It’s becoming a tired cliche, but T-Mobile really can’t seem to do any wrong. Thanks to a strong second quarter, the Un-Carrier has leapfrogged Sprint to become the third-largest carrier in the United States by number of subscribers.
T-Mobile CEO John Legere claimed in February that his firm had unseated Sprint from its third-place perch, and now Sprint’s Q2 earnings report provided empirical evidence. Head of Sprint Marcelo Claure said the cell service provider’s gain of 675,000 new connections bolstered its ranks to 56.8 million. T-Mobile, according to its June 30 numbers, has reached a total of 58.9 million subscribers.
News of the upset comes on the heels of better-than-expected T-Mobile earnings. Analysts predicted Q2 profit of 18 cents per share, a number the carrier handily beat with a profit of $361 million or 42 cents per share. Revenue was $8.2 billion, up about 14 percent year over year.
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T-Mobile’s impressive growth might be attributed to its relentless “un-carrier” marketing. In the past year alone, it’s introduced a leasing program with unlimited phone upgrades, a fee-free “Mobile without Borders” roaming plan for Mexico and Canada, and a discounted family plan. The response has unsurprisingly been positive — T-Mobile ranked first among major U.S. carriers in the latest J.D. Power study of customer satisfaction.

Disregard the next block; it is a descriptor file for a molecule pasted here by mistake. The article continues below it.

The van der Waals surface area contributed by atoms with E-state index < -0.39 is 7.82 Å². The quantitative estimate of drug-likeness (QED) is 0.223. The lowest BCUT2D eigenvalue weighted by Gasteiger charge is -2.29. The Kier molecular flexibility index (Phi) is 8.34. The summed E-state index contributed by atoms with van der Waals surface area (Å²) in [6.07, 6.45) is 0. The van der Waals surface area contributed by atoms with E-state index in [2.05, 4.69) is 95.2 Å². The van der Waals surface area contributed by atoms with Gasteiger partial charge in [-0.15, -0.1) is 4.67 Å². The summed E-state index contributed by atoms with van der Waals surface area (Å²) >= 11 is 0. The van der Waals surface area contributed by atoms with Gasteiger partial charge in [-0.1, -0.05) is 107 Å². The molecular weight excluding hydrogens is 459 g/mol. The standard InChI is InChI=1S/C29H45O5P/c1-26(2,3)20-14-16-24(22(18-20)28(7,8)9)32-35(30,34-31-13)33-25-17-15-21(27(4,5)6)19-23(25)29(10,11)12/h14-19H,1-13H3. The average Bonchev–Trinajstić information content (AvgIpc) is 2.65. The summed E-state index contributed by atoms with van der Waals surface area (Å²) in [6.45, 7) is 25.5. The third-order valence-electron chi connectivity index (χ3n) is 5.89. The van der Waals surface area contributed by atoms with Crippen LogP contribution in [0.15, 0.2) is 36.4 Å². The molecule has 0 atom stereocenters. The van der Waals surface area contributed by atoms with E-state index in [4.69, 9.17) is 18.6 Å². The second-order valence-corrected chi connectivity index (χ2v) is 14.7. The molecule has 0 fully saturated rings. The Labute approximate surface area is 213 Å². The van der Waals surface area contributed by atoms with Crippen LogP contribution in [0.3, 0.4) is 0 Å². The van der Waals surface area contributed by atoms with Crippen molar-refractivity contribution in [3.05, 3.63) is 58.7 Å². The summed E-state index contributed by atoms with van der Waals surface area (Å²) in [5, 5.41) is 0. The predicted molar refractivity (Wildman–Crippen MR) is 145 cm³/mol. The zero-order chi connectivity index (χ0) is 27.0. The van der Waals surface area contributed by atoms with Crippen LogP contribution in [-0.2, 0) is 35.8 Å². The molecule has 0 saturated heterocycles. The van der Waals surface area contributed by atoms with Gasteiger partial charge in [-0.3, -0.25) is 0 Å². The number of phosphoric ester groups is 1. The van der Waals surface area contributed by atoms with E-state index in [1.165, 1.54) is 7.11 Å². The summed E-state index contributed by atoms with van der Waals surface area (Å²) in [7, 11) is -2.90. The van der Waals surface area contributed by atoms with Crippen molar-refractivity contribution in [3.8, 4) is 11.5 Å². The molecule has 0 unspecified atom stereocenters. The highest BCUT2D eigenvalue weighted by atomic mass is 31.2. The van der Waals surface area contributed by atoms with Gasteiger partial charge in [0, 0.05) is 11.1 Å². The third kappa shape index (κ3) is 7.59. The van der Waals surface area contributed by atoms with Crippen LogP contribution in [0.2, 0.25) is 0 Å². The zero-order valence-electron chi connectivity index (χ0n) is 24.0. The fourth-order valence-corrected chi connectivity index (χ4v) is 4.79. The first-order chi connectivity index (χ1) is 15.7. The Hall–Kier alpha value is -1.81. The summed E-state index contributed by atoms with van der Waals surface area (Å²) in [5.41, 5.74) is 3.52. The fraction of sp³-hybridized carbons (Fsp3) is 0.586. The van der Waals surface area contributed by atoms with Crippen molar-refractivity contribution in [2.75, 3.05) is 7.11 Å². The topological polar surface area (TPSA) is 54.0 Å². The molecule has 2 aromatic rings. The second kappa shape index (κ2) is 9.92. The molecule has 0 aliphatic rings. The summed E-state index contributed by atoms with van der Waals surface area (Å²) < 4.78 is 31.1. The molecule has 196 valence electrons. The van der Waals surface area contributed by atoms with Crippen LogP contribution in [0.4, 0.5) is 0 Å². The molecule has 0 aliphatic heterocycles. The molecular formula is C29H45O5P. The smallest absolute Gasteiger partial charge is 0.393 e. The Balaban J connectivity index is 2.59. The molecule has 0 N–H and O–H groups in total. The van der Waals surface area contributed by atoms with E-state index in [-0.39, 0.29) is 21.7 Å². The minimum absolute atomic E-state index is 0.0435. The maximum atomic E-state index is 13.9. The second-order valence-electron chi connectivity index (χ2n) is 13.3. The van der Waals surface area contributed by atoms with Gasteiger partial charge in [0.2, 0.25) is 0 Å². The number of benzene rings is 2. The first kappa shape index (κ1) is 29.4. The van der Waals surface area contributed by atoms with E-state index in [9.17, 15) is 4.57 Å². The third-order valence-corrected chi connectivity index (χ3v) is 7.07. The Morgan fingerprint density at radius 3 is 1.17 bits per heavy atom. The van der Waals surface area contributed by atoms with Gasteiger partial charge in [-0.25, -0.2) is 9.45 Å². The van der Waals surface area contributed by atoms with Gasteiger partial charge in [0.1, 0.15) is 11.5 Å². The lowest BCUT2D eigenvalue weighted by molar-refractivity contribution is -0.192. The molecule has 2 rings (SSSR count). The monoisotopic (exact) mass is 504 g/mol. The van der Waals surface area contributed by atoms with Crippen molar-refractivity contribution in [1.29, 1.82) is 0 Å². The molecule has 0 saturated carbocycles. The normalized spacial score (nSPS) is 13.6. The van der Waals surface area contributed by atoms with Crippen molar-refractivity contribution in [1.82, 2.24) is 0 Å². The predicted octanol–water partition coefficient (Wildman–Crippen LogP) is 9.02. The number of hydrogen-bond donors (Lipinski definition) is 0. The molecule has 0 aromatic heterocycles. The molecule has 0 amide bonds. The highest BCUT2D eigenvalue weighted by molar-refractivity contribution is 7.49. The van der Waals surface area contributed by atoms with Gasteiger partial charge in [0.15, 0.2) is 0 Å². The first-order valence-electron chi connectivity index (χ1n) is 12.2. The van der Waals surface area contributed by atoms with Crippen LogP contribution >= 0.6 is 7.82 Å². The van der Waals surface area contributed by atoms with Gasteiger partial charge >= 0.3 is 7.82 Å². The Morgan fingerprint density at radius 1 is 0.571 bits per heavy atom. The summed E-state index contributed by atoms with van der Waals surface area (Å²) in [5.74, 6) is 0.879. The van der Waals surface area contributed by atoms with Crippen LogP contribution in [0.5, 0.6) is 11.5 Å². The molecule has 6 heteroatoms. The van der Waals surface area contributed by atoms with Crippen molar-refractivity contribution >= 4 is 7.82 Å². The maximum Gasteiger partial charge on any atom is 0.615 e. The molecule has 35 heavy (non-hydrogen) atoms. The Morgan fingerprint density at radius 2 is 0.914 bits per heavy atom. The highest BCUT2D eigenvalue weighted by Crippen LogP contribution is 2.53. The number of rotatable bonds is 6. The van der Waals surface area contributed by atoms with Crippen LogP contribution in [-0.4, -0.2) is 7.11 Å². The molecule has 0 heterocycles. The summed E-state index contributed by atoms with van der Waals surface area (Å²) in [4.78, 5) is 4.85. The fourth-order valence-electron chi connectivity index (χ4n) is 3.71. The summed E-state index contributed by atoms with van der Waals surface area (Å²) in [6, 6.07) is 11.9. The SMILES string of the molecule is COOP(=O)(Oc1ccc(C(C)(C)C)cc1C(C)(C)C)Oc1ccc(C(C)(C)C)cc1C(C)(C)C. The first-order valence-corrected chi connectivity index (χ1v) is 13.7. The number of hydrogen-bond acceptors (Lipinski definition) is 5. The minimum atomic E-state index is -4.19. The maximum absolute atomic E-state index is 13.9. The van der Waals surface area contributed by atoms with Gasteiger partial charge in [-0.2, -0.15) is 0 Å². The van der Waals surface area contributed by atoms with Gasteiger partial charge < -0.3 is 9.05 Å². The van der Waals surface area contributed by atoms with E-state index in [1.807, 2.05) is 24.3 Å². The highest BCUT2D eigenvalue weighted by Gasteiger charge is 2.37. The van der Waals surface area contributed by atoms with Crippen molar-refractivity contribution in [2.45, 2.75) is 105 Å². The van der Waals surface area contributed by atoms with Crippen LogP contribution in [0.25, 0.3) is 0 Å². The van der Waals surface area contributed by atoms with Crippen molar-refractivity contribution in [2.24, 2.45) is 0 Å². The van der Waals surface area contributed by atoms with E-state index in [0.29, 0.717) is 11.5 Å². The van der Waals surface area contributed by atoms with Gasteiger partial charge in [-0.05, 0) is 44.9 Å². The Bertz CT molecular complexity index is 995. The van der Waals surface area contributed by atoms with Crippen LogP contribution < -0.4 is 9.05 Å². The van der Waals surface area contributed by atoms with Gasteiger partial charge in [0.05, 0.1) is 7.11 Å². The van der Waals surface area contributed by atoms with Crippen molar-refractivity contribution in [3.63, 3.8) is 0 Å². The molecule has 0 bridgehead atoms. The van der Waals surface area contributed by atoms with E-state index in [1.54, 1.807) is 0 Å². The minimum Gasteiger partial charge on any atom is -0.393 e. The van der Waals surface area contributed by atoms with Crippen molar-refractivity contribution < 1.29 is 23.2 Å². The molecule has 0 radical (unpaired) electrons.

Despite the second quarter’s turn of events, though, Sprint’s hardly down for the count. Q2 showed improvement for the struggling incumbent, which shed 620,000 postpaid customers in the same period a year ago. Since those losses, Sprint has revamped its own plan pricing and has introduced benefits like the $70 a month “iPhone for Life” leasing service, changes which might’ve contributed to the second quarter’s record low churn rate of 1.56 percent.
Sprint’s financials are on the rise as well. Its Q2 loss — $20 million — was less than market researchers were predicting. And the cell provider now expects to earn between $7.2 and $7.6 billion this year, up from an earlier estimate of $6.5 and $6.9 billion.
“Over the past year, Sprint has made meaningful progress in our turnaround by improving our network performance and enhancing our overall value proposition,” said Claure in a statement. Sprint chairman Masayoshi Son expressed similar confidence in the carrier’s direction.
If this past quarter was indeed indicative of a turnaround for Sprint, expect it and T-Mobile to trade blows in the months to come … assuming, of course, that Dish Network doesn’t have other plans.